Photographs for a Song
You've heard of a song and a prayer? Have you heard of a song and a photo too? Not many have either, although this theme is more popular than what most people realize.
Artists regularly have their photographs taken during a performance, for an album cover, promotional purposes etc. and these images are meant to bring attention to a particular song, an album, the artist and all of the above.
The particular theme discussed here is aimed at capturing through photography a series of songs in a series of images.
This has three variations; one is to focus on one artist and his songs, whether they be from an album or from all of the songs ever performed by this artist.
The second does not focus on one artist but can be aimed towards several of them and their particular styles.
A third variation is to focus on a musical style or genre such as rock, classic, jazz and so on.
This theme is not to record images entirely of the artists other than perhaps one to be used as a guide as to the style of music.
The emphasis is to select or make your choice as to which variation to undertake, select the individual musical samples/songs and match them with images that contain the same message as that of your selection; this can be a certain mood, a fictional character, a time period, the list is almost endless.
In other words, the objective is to capture in photos the spirit and inspiration for the music, if at all possible, as it was intended by the author.
However the most popular technique is to record an image that fits the tittle of the song or album, and it is easier to do.
A bit easier is to capture images that represent a line from a song. It can be literal or assumed; interpreted as you imagined it.
This theme is very subjective as the images are entirely up to the photographer's interpretation, but you should at least capture a composition which somehow ties into the song or an aspect of it.
Take for example one of my favorite songs; "The Girl from Ipanema"
"The Girl from Ipanema" ("Garota de Ipanema") is a well-known bossa nova song, a worldwide hit in the mid-1960s that won a Grammy for Record of the Year in 1965. It was written in 1962, with music by Antonio Carlos Jobim and Portuguese lyrics by Vinicius de Moraes. English lyrics were written later by Norman Gimbel. The first commercial recording was in 1962, by Pery Ribeiro." wikipedia
One can relate this song to photographs by recording images of a seaside resort with outdoor cafes while a gorgeous young brunette casually strolls by, which by the way is the true inspirational motif behind the creation of this particular song (see Helo Pinheiro for more information).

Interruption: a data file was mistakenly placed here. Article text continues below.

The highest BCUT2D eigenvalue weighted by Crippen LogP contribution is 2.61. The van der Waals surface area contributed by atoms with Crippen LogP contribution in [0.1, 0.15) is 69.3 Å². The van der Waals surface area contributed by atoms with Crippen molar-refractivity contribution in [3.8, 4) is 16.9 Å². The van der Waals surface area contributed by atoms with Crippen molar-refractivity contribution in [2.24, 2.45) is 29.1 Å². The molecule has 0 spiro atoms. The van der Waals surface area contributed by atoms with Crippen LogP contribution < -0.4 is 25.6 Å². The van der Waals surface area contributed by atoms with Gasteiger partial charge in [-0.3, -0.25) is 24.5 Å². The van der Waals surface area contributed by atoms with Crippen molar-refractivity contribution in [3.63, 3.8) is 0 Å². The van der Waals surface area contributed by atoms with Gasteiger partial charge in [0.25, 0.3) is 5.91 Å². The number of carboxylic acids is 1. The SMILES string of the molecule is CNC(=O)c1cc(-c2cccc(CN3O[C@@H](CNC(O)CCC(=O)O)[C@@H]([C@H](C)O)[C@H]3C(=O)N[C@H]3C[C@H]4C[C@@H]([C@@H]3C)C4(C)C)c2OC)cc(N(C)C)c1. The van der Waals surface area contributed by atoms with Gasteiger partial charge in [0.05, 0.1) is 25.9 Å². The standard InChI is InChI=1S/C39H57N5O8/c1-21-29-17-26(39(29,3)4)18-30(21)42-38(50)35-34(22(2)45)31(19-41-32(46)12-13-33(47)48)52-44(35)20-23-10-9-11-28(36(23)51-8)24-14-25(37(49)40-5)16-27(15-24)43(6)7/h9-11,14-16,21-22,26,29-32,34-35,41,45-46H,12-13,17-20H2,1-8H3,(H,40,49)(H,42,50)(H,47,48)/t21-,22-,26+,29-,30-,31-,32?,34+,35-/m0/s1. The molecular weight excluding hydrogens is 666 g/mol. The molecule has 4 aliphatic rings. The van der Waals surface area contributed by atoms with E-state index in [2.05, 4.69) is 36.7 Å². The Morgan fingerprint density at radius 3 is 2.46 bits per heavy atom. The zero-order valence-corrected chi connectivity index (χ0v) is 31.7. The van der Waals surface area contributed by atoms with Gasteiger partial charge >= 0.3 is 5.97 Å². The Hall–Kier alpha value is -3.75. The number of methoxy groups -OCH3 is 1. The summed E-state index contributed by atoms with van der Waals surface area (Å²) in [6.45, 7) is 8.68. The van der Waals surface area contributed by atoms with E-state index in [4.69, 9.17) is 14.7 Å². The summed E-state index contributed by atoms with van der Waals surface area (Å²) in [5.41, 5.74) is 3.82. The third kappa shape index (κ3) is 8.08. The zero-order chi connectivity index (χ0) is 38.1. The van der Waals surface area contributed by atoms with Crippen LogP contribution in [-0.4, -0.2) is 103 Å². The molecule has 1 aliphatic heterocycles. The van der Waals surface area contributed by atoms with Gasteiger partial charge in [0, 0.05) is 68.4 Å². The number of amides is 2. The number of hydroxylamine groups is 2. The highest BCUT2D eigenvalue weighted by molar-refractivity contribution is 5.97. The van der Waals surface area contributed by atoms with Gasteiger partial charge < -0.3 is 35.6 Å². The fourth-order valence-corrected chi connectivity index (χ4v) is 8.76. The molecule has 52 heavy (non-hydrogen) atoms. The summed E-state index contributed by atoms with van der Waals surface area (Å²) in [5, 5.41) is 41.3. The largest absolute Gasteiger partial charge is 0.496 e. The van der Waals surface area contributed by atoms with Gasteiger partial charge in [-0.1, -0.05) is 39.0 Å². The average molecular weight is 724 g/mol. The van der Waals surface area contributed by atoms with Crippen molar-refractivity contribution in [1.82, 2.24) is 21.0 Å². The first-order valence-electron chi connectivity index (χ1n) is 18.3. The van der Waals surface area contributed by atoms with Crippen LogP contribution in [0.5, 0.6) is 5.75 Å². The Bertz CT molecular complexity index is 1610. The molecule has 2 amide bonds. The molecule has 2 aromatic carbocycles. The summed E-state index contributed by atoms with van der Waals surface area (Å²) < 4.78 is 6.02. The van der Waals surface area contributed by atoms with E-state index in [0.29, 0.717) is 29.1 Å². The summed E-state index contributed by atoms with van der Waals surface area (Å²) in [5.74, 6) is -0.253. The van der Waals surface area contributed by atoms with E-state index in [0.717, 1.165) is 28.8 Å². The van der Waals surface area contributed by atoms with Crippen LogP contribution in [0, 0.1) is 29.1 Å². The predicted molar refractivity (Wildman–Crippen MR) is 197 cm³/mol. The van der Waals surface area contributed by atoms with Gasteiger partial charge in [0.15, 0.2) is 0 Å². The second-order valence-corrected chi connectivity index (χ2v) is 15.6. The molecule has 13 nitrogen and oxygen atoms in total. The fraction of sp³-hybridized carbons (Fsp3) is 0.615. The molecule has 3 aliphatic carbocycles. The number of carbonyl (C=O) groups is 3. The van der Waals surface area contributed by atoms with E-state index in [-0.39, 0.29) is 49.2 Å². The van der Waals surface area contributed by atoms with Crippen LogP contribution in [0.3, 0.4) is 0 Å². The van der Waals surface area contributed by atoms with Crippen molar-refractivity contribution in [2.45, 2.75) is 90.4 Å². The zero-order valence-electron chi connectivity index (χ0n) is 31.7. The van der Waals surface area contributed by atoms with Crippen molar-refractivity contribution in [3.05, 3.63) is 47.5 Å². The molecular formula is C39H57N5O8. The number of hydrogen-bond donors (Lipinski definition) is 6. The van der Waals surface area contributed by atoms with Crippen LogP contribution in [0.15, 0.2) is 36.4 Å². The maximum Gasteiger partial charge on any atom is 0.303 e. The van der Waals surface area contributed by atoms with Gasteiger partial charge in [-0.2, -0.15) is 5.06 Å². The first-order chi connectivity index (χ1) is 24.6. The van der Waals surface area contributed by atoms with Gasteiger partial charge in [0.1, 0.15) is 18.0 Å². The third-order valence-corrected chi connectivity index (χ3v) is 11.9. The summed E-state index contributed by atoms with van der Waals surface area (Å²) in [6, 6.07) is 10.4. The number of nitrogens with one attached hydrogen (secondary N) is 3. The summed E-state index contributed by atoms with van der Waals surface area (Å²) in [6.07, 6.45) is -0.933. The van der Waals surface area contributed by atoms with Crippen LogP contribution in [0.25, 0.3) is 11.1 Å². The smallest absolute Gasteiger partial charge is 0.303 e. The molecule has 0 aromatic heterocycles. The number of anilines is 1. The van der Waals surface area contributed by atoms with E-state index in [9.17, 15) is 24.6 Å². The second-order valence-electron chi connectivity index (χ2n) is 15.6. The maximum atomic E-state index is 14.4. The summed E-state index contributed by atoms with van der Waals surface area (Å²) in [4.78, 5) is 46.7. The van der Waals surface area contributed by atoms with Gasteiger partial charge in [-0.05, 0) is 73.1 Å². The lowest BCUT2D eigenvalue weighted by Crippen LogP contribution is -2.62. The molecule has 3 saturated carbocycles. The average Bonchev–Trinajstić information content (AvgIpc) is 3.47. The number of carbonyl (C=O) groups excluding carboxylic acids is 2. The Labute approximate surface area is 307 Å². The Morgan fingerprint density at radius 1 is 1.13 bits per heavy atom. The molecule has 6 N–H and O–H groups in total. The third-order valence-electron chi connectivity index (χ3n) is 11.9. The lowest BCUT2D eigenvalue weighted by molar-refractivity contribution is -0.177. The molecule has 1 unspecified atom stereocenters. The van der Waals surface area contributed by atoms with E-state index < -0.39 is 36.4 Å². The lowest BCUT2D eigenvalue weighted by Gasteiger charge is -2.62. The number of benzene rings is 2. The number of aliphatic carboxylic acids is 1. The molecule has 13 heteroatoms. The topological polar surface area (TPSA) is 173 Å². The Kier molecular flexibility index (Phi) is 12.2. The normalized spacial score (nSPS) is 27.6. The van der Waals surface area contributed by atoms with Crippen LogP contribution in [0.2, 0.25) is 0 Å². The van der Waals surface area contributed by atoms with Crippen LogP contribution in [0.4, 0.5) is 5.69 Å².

Many scenes can be taken from daily life and situations but probably a large number of scenes or images may have to be staged, especially the older the song is.
Another of my favorite songs was and is "Knock on Wood" written by Steve Cropper and Eddie Floyd and performed by various artists. This song's main rhythm, lyrics and tittle would be best represented by various images of people literary knocking on wood.
Take a "classic" children song from a popular television show Barney (the purple dinosaur) and its song " I love You". The lyrics can be shown in photos of various children hugging each other as well as interaction with adults and even "hugging' their favorite stuffed animal.
Songs without lyrics that are solely instrumental can also be used, although with these the tittle will be an easier topic to cover.
The popular song "Popcorn" a 1972 hit by Gershon Kinsley, was a totally instrumental song which attempted to musically represent the fast paced rhythm of popping corn. This composition is easily represented in photographs of the actual corn as it pops.
Finally another of my all time favorites "Let the Music Play" by Shannon 1983, can easily be captured in photographs with an image featuring a man dancing with a lady while glancing back at his fiancé.
You may have to resort to using a digital format and take two or more images to create a composite in order to better represent your musical choices such as an image of an apple and of an eye, once combined it could stand for the lyrics to the "You're the Apple of my Eye" by Otis Blackwell 1956.
This theme allows one to be very creative as well as offering the opportunity of creating images that go beyond the traditional photographic styles since one is representing an artistic medium but doing it through another artistic medium, thus artistic freedom or "license" is very much a part of it.
Creative and innovative use of light, filters, props, backdrops and almost anything else is adaptable to this particular composition.
But to truly adhere to the main driving force behind this technique and its theme, one should try to mimic the tittle or genre of the chosen style of music or any of its variations. It would also be wise to plan your shoot ahead of time and make a list of appropriate subjects. This can aid you in finding appropriate subject matter.
With many photographic projects the photographer should always strive to infuse the images with a personal style, which is often what separates professionals from amateurs, this particluar theme not only allows one to do so but highly encourages it.
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© 2011 Luis E Gonzalez